Brett Poirier · Tuesday November 13, 2012
Brad Keselowski couldn’t catch a break in the final 50 laps of the race at Texas, but he caught a big one at Phoenix. Jimmie Johnson’s right-front tire failure and subsequent crash put Keselowski in the catbird’s seat (20-point lead) heading to Homestead-Miami.
Johnson must have left his golden horseshoe in Victory Lane at Texas, or maybe Kevin Harvick finally stole it. Either way, after Johnson caught all the lucky breaks at Texas, Keselowski caught them all at Phoenix. After Johnson’s wreck, the race wasn’t exactly a cakewalk for Keselowski, especially in the final laps. He had to avoid Jeff Gordon’s stupidity (more on that in Cold), then get to the finish while skating in oil and avoiding a massive accident on the frontstretch. It must’ve felt like Watkins Glen all over again, except the championship was on the line so it wasn’t as easy to laugh at.
There have been many reasons why Keselowski shouldn’t win this championship:
1. He doesn’t have the experience, only being in his third full year.
2. He doesn’t have a Chase-caliber teammate to share information with (he only has one.)
3. He is racing for an organization that has never won a title.
4. He is racing for a manufacturer that won’t return to NASCAR next year.
5. He hasn’t really lost a title fight to learn how to win it.
None of it seems to matter. If he seals the title at Homestead-Miami, what a story for Dodge, Penske, for Keselowski…what a great thing for NASCAR!
Here is Who’s Hot and Who’s Not with one race left in the season.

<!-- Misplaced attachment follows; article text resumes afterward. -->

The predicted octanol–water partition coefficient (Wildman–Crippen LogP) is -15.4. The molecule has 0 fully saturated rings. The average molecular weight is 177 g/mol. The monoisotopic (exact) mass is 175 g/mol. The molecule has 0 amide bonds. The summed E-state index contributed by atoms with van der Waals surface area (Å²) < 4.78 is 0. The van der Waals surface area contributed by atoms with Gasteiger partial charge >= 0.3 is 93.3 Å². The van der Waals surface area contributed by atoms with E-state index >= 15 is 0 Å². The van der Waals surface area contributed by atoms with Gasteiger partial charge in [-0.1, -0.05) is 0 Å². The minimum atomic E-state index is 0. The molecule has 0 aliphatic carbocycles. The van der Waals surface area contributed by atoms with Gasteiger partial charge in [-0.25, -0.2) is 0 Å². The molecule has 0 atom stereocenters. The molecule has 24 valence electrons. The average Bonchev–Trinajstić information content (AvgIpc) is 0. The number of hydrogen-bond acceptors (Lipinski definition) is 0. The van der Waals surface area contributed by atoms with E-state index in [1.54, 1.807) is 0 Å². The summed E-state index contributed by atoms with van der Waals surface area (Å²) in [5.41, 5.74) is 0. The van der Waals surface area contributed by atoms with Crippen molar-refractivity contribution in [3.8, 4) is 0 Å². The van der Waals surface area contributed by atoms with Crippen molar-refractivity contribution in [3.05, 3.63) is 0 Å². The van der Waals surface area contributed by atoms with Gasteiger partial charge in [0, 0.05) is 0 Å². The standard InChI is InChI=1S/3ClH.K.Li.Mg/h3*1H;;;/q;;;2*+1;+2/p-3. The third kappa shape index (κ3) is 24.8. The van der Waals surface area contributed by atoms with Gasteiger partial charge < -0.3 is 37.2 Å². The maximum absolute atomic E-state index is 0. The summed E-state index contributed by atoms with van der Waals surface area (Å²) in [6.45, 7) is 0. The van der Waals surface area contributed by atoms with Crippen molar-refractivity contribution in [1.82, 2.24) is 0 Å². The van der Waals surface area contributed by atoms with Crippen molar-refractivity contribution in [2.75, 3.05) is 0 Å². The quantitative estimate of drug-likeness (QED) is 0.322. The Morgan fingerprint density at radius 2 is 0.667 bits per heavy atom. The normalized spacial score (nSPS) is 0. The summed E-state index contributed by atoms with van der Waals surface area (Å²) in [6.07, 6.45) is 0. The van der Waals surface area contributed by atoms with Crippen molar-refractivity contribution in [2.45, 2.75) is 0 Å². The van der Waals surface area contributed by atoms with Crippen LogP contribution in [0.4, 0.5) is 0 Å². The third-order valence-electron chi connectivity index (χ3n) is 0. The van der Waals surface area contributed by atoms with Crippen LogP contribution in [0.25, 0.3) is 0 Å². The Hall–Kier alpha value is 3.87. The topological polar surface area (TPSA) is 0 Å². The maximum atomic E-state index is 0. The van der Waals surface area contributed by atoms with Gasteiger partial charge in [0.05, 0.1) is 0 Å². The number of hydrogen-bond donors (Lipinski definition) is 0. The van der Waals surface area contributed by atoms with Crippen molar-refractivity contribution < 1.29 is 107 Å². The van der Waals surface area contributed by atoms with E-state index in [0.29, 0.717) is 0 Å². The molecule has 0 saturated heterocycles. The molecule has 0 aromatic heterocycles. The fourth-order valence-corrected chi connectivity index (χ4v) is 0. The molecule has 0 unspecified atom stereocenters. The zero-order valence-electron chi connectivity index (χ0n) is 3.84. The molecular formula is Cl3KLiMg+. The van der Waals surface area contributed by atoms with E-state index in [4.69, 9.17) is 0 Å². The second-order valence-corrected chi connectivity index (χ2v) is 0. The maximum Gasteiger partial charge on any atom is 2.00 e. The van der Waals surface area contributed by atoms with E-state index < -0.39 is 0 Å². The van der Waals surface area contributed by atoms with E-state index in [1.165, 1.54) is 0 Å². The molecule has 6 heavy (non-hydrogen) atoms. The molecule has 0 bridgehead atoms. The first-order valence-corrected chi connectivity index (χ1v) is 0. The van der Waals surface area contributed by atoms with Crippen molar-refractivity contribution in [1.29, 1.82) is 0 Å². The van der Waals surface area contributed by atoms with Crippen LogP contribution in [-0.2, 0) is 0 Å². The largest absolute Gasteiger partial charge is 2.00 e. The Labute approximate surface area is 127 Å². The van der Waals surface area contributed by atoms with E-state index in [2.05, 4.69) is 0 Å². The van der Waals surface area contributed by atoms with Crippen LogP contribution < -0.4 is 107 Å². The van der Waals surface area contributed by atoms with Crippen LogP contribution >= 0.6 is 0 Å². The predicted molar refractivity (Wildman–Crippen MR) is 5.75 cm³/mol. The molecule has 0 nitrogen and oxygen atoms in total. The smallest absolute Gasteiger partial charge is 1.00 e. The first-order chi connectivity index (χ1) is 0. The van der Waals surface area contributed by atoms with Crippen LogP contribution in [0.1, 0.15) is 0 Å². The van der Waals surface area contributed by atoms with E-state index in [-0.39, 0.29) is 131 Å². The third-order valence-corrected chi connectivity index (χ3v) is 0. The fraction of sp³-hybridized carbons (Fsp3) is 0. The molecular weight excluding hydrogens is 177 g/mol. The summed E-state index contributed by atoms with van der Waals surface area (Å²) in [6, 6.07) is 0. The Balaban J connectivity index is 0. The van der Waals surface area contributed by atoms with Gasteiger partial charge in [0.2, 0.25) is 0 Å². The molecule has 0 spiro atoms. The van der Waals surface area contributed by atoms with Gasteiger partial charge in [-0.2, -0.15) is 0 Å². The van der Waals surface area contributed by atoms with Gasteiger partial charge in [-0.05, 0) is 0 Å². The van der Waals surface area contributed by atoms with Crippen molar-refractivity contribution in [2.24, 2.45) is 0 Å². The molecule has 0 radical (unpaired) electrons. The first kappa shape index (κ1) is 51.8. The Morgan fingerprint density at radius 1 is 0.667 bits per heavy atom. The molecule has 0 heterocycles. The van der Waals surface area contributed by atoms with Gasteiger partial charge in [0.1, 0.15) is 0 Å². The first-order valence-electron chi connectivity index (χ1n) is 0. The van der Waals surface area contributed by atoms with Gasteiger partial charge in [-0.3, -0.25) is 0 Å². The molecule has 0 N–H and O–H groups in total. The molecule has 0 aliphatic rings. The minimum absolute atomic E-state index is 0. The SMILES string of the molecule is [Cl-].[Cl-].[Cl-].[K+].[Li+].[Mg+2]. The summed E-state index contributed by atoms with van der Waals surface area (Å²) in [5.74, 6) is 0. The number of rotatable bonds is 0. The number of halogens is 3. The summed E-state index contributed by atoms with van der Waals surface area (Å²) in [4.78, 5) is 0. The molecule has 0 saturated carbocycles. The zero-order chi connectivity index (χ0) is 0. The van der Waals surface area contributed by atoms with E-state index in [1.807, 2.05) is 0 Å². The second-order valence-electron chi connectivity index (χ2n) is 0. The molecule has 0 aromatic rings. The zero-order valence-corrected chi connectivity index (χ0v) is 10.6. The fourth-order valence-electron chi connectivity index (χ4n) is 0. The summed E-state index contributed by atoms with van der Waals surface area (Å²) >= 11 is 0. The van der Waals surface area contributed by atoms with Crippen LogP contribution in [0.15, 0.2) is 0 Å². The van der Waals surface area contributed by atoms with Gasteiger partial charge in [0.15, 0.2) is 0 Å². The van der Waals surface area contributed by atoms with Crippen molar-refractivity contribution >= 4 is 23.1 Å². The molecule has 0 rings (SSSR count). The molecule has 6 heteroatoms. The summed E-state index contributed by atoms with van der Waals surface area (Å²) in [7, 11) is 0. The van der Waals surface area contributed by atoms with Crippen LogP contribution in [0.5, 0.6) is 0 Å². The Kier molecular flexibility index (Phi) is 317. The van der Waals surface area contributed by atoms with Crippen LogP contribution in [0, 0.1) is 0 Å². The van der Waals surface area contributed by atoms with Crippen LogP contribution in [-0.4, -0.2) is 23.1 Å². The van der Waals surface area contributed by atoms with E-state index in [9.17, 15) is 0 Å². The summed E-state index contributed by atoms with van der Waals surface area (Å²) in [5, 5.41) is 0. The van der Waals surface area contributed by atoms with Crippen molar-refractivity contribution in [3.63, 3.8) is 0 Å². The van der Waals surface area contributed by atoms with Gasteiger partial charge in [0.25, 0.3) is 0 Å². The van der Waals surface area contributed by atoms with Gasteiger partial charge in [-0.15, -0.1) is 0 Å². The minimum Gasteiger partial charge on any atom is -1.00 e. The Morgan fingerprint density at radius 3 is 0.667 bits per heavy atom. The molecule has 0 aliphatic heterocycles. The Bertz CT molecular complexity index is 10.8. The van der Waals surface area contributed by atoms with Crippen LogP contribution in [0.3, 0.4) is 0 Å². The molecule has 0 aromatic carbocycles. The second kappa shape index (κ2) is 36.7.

The only thing standing between the No. 2 team and a Sprint Cup title is themselves. Brad Keselowski and Paul Wolfe need to prepare and execute like they have been without shifting into hyper-conservative mode at Homestead-Miami. Racing safe could easily put Keselowski in that 16th to 20th range and in more danger than if he was at the front of the pack.
Keselowski doesn’t have to go out and dominate the race, but he needs to be in the top 10, which he has shown a knack for doing. In the last 19 races, he has 17 top 10 finishes, and every time Keselowski has faced pressure, he has responded, so there is no reason to think he won’t on Sunday.
Kyle Busch has six top 5s in nine Chase races. He dominated at Phoenix, leading 237 laps, but let another race slip away in the final laps. Busch has lost the last eight races in which he has led the most laps, and that stat is starting to look pretty ominous.
Nobody would be more deserving of a victory in the season’s final race than Busch, who has been knocking at the door insistently (second, third and third in the last three races), but he needs to knock the door down, or maybe drive his Toyota Camry right through it.
Kevin Harvick finally scored his first top 10 of the playoffs at Texas, and he took another five leaps forward at Phoenix, giving Richard Childress Racing its first victory of the season. This came days after Harvick was in the news for planning to leave the organization after 2013 for Stewart-Haas Racing. Next season is going to be awkward, to say the least.
Harvick followed in the footsteps of Kasey Kahne in planning his future, maybe too soon. Kahne fell into the perfect one-year situation at Red Bull Racing, but I’m not sure things will go as smoothly for Harvick if he stays at Childress. Here’s what I suggest: Harvick take’s a ride with Xxxtremme Motorsports, not only because they have the coolest name out (like if a porn star started a race team), but Harvick could race there for one year with no worries and no commitments, while helping to build an underfunded team. All I’m saying is it would be really xxxtreme. Think about it Kevin.